Objectives A high functioning healthcare workforce is a key priority during the COVID-19 pandemic. We sought to determine how work and mental health for healthcare workers changed during the COVID-19 pandemic in a universal healthcare system, stratified by gender factors.
Design A mixed-methods study was employed. Phase 1 was an anonymous, internet-based survey (7 May–15 July 2020). Phase 2 was semistructured interviews offered to all respondents upon survey completion to describe how experiences may have differed by gender identity, roles and relations.
Setting National universal healthcare system (Canada).
Participants 2058 Canadian healthcare worker survey respondents (87% women, 11% men, 1% transgender or Two-Spirit), including 783 health professionals, 673 allied health professionals, 557 health support staff. Of the 63 unique healthcare worker types reported, registered nurses (11.5%), physicians (9.9%) and pharmacists (4.5%) were most common. Forty-six healthcare workers were interviewed.
Main outcome measures Reported pandemic-induced changes to occupational leadership roles and responsibilities, household and caregiving responsibilities, and anxiety levels by gender identity.
Results Men (19.8%) were more likely to hold pandemic leadership roles compared with women (13.4%). Women (57.5%) were more likely to report increased domestic responsibilities than men (45%). Women and those with dependents under the age of 10 years reported the greatest levels of anxiety during the pandemic. Interviews with healthcare workers further revealed a perceived imbalance in leadership opportunities based on gender identity, a lack of workplace supports disproportionately affecting women and an increase in domestic responsibilities influenced by gender roles.
Conclusions The COVID-19 pandemic response has important gendered effects on the healthcare workforce. Healthcare workers are central to effective pandemic control, highlighting an urgent need for a gender-transformative pandemic response strategy.
- mental health
- qualitative research
- organisation of health services
- health services administration & management
Data availability statement
Data are available upon reasonable request.
This is an open access article distributed in accordance with the Creative Commons Attribution Non Commercial (CC BY-NC 4.0) license, which permits others to distribute, remix, adapt, build upon this work non-commercially, and license their derivative works on different terms, provided the original work is properly cited, appropriate credit is given, any changes made indicated, and the use is non-commercial. See: http://creativecommons.org/licenses/by-nc/4.0/.
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- mental health
- qualitative research
- organisation of health services
- health services administration & management
Strengths and limitations of this study
National mixed-methods study that captures a diverse cross-section of healthcare workers in a universal healthcare system.
Only captures perceptions of healthcare workforce during a specific period of time (eg, during the first wave of the COVID-19 pandemic).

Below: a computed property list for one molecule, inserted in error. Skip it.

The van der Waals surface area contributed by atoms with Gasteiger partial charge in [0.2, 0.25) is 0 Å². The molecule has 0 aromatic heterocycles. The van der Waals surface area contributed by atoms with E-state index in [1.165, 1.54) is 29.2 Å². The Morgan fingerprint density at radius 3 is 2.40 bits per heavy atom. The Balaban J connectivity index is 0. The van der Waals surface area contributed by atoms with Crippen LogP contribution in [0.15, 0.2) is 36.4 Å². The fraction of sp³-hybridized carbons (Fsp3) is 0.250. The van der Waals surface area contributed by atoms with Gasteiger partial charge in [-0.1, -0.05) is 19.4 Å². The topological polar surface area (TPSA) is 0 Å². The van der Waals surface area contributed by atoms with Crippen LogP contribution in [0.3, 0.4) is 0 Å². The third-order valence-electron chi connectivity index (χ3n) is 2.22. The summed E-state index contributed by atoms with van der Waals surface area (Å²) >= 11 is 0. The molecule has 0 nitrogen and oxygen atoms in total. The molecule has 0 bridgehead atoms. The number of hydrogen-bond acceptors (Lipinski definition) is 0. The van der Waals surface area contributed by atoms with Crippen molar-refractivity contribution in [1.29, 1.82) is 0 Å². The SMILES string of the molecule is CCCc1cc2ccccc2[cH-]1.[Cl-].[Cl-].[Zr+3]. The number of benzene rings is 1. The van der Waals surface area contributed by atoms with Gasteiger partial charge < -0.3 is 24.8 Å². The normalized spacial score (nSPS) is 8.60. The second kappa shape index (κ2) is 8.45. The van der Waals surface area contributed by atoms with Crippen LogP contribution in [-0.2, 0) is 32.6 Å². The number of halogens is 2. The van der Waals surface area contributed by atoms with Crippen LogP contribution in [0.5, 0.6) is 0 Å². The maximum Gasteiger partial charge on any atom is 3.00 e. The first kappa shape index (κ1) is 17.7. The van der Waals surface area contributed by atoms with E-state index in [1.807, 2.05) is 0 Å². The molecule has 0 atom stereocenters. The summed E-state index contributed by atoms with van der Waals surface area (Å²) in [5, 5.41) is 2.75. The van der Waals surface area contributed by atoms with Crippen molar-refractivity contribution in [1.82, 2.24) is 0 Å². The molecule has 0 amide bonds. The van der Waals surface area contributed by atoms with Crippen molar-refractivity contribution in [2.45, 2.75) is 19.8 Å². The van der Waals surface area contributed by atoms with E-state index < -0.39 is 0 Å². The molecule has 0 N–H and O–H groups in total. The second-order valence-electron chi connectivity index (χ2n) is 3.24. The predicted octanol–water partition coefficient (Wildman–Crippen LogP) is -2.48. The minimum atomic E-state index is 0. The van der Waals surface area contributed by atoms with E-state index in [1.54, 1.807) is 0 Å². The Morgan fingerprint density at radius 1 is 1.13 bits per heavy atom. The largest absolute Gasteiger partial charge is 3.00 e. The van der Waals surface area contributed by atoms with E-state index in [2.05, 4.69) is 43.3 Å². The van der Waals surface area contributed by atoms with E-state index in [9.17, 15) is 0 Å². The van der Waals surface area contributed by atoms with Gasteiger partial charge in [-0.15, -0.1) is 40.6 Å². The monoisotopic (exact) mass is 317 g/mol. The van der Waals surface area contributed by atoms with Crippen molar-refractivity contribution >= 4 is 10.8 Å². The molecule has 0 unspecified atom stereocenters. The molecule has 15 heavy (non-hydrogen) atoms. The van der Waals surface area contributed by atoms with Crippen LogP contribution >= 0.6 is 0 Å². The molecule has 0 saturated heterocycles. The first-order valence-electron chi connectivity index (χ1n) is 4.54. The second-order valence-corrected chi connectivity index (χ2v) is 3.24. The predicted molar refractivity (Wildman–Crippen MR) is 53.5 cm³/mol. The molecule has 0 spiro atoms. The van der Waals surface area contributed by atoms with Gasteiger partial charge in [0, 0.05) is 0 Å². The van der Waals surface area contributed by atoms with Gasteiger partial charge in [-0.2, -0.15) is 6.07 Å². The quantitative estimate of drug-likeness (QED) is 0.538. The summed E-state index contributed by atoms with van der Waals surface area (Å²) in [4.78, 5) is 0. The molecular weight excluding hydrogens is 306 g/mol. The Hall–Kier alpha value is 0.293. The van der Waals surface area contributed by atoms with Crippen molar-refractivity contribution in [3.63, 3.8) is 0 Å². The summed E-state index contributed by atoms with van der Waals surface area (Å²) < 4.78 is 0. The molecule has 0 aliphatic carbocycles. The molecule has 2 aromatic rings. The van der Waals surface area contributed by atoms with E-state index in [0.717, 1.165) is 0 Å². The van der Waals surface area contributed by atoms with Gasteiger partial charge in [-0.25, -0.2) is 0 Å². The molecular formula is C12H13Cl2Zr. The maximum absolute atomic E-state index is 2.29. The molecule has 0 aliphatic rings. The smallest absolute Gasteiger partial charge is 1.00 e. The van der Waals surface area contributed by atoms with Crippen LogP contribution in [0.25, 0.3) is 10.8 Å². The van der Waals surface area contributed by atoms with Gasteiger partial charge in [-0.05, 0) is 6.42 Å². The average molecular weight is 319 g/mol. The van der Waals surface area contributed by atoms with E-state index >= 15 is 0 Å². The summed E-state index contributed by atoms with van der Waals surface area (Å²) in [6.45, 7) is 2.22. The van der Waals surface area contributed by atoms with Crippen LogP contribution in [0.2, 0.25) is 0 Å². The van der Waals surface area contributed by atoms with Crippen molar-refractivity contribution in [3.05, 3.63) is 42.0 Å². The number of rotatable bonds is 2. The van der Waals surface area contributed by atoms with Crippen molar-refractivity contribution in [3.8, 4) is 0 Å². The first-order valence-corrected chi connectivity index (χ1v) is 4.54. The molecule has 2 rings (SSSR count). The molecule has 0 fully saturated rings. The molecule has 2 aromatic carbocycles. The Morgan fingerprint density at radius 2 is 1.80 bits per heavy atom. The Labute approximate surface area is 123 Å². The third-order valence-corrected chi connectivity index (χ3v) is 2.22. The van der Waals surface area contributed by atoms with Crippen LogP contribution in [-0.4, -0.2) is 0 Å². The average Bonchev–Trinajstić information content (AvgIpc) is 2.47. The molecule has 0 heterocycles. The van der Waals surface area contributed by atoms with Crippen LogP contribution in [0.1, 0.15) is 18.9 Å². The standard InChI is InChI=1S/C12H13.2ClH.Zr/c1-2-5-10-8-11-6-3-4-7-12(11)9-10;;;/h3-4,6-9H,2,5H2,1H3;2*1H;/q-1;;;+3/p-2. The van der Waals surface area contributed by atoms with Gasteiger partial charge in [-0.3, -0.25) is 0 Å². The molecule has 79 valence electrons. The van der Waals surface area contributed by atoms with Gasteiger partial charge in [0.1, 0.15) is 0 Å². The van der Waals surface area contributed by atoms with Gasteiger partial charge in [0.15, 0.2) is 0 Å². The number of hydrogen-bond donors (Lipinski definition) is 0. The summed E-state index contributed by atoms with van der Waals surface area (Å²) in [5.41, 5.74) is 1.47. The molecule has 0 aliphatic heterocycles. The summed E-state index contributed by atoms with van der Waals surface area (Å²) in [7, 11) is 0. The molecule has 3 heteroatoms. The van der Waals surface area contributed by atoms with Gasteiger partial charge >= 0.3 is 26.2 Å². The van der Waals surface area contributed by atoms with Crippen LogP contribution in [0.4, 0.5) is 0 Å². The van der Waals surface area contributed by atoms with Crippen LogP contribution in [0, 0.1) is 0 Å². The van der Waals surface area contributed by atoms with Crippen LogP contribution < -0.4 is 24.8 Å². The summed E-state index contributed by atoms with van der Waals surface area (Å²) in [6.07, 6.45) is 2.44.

Healthcare workers who were too burdened by work demands due to the COVID-19 pandemic may not have been captured in the survey or interview population.
Participants may have been motivated to participate as a result of a previous positive or negative experience related to the COVID-19 pandemic.
Canada is a high-income country with universal healthcare, and the perceptions described by healthcare workers in the study may not be reflective of those of the global healthcare workforce.
Sex, gender and COVID-19
The effects of the COVID-19 pandemic differ by sex and gender. Sex refers to the biological attributes of a person, while gender refers to the socially constructed roles, behaviours, expressions and identities of girls, women, boys, men, and gender-diverse people.1 2 Globally, men are at greater risk of critical illness and death due to SARS-CoV-2,3 while women have disproportionately experienced indirect effects of the pandemic, including increased rates of domestic violence, financial insecurity and delayed access to reproductive services.4 5 The gender effects of the pandemic have highlighted the need for greater oversight and scrutiny of direct and indirect consequences of the virus.6
Gender in the healthcare workforce
Maintaining a high-functioning healthcare workforce is a key priority during the COVID-19 pandemic7; understanding the impacts of the pandemic on the healthcare workforce, an essential resource, is of critical importance.8 Previous work has shown gender factors, including gender identity (ie, woman, man, gender-diverse and non-binary), gender roles (ie, norms and behaviours typically associated with gender), gender relations (ie, interactions based on gender) and institutionalised gender (ie, distribution of power, resources and opportunities among genders), influence healthcare workforce readiness for viral outbreaks in other settings.9 However, these gender variables, which are central to the well-being and effectiveness of the healthcare workforce, have not been evaluated or considered in planning COVID-19 containment measures.10
Gender-transformative approaches are required in healthcare to promote equity and equalisation of power and opportunity.11 Recognising that pandemics have the potential to worsen inequity through gendered effects,12 assessing healthcare workers’ perceptions of the COVID-19 pandemic response, stratified by gender factors, is necessary to inform a gender-transformative emergency response.